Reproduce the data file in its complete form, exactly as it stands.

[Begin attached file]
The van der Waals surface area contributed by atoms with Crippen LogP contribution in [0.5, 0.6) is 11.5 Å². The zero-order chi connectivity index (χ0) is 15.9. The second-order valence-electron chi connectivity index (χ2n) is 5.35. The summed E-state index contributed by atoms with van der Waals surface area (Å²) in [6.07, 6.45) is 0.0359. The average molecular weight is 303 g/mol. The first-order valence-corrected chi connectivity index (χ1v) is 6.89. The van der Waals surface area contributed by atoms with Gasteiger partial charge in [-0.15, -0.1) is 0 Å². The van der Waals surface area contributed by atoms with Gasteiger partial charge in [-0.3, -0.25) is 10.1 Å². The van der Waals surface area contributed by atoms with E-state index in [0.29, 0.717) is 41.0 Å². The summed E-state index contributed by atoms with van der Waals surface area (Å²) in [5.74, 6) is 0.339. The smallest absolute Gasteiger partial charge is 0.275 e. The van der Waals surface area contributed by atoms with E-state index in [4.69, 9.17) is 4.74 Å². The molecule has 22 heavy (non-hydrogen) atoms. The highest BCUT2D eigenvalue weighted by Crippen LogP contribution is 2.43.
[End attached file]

The van der Waals surface area contributed by atoms with Crippen LogP contribution in [0.5, 0.6) is 11.5 Å². The zero-order chi connectivity index (χ0) is 15.9. The second-order valence-electron chi connectivity index (χ2n) is 5.35. The summed E-state index contributed by atoms with van der Waals surface area (Å²) in [6.07, 6.45) is 0.0359. The average molecular weight is 303 g/mol. The first-order valence-corrected chi connectivity index (χ1v) is 6.89. The van der Waals surface area contributed by atoms with Gasteiger partial charge in [-0.15, -0.1) is 0 Å². The van der Waals surface area contributed by atoms with Gasteiger partial charge in [-0.3, -0.25) is 10.1 Å². The van der Waals surface area contributed by atoms with E-state index in [0.29, 0.717) is 41.0 Å². The summed E-state index contributed by atoms with van der Waals surface area (Å²) in [5.74, 6) is 0.339. The smallest absolute Gasteiger partial charge is 0.275 e. The van der Waals surface area contributed by atoms with E-state index in [4.69, 9.17) is 4.74 Å². The molecule has 22 heavy (non-hydrogen) atoms. The highest BCUT2D eigenvalue weighted by Crippen LogP contribution is 2.43.